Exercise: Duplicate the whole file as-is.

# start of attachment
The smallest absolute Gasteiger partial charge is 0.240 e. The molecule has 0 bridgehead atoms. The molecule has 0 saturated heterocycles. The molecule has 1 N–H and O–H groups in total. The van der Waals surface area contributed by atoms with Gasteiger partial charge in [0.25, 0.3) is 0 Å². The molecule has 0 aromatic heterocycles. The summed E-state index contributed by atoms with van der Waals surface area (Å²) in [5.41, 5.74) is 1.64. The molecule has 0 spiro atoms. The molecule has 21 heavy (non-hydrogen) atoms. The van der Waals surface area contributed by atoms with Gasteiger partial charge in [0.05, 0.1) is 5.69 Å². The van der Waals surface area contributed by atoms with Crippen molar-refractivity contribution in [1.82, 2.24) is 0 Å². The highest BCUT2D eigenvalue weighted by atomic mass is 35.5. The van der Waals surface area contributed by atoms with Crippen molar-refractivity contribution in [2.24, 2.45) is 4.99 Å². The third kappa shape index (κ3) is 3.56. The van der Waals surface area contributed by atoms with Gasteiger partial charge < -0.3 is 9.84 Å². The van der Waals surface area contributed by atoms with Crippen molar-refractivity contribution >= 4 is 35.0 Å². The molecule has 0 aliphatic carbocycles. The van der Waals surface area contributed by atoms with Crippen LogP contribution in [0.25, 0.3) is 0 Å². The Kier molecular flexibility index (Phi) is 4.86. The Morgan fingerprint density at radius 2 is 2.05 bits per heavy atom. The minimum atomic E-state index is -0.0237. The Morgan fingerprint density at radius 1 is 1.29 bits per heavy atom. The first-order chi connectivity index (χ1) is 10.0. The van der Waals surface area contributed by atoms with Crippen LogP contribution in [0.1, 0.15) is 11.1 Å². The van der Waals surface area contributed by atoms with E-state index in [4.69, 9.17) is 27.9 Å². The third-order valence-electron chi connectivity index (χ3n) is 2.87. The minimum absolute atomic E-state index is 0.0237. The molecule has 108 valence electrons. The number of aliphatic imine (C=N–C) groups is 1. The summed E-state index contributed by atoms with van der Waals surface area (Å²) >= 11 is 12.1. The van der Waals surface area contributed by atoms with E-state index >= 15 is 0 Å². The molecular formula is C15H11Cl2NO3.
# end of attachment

The smallest absolute Gasteiger partial charge is 0.240 e. The molecule has 0 bridgehead atoms. The molecule has 0 saturated heterocycles. The molecule has 1 N–H and O–H groups in total. The van der Waals surface area contributed by atoms with Gasteiger partial charge in [0.25, 0.3) is 0 Å². The molecule has 0 aromatic heterocycles. The summed E-state index contributed by atoms with van der Waals surface area (Å²) in [5.41, 5.74) is 1.64. The molecule has 0 spiro atoms. The molecule has 21 heavy (non-hydrogen) atoms. The van der Waals surface area contributed by atoms with Gasteiger partial charge in [0.05, 0.1) is 5.69 Å². The van der Waals surface area contributed by atoms with Crippen molar-refractivity contribution in [1.82, 2.24) is 0 Å². The highest BCUT2D eigenvalue weighted by atomic mass is 35.5. The van der Waals surface area contributed by atoms with Crippen molar-refractivity contribution in [2.24, 2.45) is 4.99 Å². The third kappa shape index (κ3) is 3.56. The van der Waals surface area contributed by atoms with Gasteiger partial charge < -0.3 is 9.84 Å². The van der Waals surface area contributed by atoms with Crippen molar-refractivity contribution >= 4 is 35.0 Å². The molecule has 0 aliphatic carbocycles. The van der Waals surface area contributed by atoms with Crippen LogP contribution in [0.25, 0.3) is 0 Å². The Kier molecular flexibility index (Phi) is 4.86. The Morgan fingerprint density at radius 2 is 2.05 bits per heavy atom. The minimum atomic E-state index is -0.0237. The Morgan fingerprint density at radius 1 is 1.29 bits per heavy atom. The first-order chi connectivity index (χ1) is 10.0. The van der Waals surface area contributed by atoms with Crippen LogP contribution in [0.1, 0.15) is 11.1 Å². The van der Waals surface area contributed by atoms with E-state index in [4.69, 9.17) is 27.9 Å². The third-order valence-electron chi connectivity index (χ3n) is 2.87. The minimum absolute atomic E-state index is 0.0237. The molecule has 108 valence electrons. The number of aliphatic imine (C=N–C) groups is 1. The summed E-state index contributed by atoms with van der Waals surface area (Å²) >= 11 is 12.1. The van der Waals surface area contributed by atoms with E-state index >= 15 is 0 Å². The molecular formula is C15H11Cl2NO3.